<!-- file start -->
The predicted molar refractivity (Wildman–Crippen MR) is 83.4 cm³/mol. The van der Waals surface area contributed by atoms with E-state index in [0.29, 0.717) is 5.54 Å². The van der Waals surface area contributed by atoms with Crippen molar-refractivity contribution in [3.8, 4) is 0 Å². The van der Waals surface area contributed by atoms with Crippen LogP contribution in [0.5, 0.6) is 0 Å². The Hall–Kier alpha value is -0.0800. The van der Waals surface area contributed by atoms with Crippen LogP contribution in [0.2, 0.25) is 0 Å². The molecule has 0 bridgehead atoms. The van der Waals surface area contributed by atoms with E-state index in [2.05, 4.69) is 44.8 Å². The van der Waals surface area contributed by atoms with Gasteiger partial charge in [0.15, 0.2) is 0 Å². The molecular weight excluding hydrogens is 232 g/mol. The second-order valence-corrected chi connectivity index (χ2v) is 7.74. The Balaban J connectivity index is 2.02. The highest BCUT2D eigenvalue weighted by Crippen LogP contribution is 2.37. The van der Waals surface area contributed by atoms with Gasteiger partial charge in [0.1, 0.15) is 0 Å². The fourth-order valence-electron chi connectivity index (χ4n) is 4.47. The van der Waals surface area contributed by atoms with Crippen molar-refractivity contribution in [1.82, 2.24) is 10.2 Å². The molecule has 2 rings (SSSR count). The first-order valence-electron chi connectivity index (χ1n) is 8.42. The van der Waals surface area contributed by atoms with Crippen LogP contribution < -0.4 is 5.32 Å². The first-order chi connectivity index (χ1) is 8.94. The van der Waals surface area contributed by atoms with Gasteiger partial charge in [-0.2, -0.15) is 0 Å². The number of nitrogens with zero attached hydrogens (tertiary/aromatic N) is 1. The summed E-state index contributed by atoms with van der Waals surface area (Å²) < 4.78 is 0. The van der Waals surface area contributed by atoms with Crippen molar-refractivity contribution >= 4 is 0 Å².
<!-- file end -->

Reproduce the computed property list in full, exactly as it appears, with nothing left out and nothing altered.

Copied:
The predicted molar refractivity (Wildman–Crippen MR) is 83.4 cm³/mol. The van der Waals surface area contributed by atoms with E-state index in [0.29, 0.717) is 5.54 Å². The van der Waals surface area contributed by atoms with Crippen molar-refractivity contribution in [3.8, 4) is 0 Å². The van der Waals surface area contributed by atoms with Crippen LogP contribution in [0.5, 0.6) is 0 Å². The Hall–Kier alpha value is -0.0800. The van der Waals surface area contributed by atoms with Crippen LogP contribution in [0.2, 0.25) is 0 Å². The molecule has 0 bridgehead atoms. The van der Waals surface area contributed by atoms with E-state index in [2.05, 4.69) is 44.8 Å². The van der Waals surface area contributed by atoms with Gasteiger partial charge in [0.15, 0.2) is 0 Å². The molecular weight excluding hydrogens is 232 g/mol. The second-order valence-corrected chi connectivity index (χ2v) is 7.74. The Balaban J connectivity index is 2.02. The highest BCUT2D eigenvalue weighted by Crippen LogP contribution is 2.37. The van der Waals surface area contributed by atoms with Gasteiger partial charge in [0.1, 0.15) is 0 Å². The fourth-order valence-electron chi connectivity index (χ4n) is 4.47. The van der Waals surface area contributed by atoms with Crippen molar-refractivity contribution in [1.82, 2.24) is 10.2 Å². The molecule has 2 rings (SSSR count). The first-order valence-electron chi connectivity index (χ1n) is 8.42. The van der Waals surface area contributed by atoms with Crippen LogP contribution < -0.4 is 5.32 Å². The first-order chi connectivity index (χ1) is 8.94. The van der Waals surface area contributed by atoms with Gasteiger partial charge in [-0.2, -0.15) is 0 Å². The number of nitrogens with zero attached hydrogens (tertiary/aromatic N) is 1. The summed E-state index contributed by atoms with van der Waals surface area (Å²) < 4.78 is 0. The van der Waals surface area contributed by atoms with Crippen molar-refractivity contribution >= 4 is 0 Å².